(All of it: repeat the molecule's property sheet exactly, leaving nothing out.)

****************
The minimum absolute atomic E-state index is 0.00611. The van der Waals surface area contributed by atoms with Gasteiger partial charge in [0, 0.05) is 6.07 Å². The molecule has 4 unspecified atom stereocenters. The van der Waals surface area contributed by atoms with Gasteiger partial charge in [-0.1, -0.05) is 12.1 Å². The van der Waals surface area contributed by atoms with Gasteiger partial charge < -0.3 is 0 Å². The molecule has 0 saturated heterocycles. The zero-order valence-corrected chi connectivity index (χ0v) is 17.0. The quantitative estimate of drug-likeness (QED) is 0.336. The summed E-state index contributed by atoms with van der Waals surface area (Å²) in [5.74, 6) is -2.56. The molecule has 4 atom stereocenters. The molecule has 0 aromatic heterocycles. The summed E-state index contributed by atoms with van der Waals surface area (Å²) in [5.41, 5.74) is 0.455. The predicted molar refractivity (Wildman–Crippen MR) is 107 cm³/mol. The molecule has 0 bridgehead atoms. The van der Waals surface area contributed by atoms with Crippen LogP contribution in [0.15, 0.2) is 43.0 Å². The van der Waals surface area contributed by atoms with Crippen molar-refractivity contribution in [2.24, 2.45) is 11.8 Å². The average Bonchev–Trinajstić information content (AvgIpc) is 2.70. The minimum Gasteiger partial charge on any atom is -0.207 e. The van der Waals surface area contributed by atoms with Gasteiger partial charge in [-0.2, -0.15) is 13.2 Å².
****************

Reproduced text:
The minimum absolute atomic E-state index is 0.00611. The van der Waals surface area contributed by atoms with Gasteiger partial charge in [0, 0.05) is 6.07 Å². The molecule has 4 unspecified atom stereocenters. The van der Waals surface area contributed by atoms with Gasteiger partial charge in [-0.1, -0.05) is 12.1 Å². The van der Waals surface area contributed by atoms with Gasteiger partial charge < -0.3 is 0 Å². The molecule has 0 saturated heterocycles. The zero-order valence-corrected chi connectivity index (χ0v) is 17.0. The quantitative estimate of drug-likeness (QED) is 0.336. The summed E-state index contributed by atoms with van der Waals surface area (Å²) in [5.74, 6) is -2.56. The molecule has 4 atom stereocenters. The molecule has 0 aromatic heterocycles. The summed E-state index contributed by atoms with van der Waals surface area (Å²) in [5.41, 5.74) is 0.455. The predicted molar refractivity (Wildman–Crippen MR) is 107 cm³/mol. The molecule has 0 bridgehead atoms. The van der Waals surface area contributed by atoms with Crippen LogP contribution in [0.15, 0.2) is 43.0 Å². The van der Waals surface area contributed by atoms with Crippen molar-refractivity contribution in [2.24, 2.45) is 11.8 Å². The average Bonchev–Trinajstić information content (AvgIpc) is 2.70. The minimum Gasteiger partial charge on any atom is -0.207 e. The van der Waals surface area contributed by atoms with Gasteiger partial charge in [-0.2, -0.15) is 13.2 Å².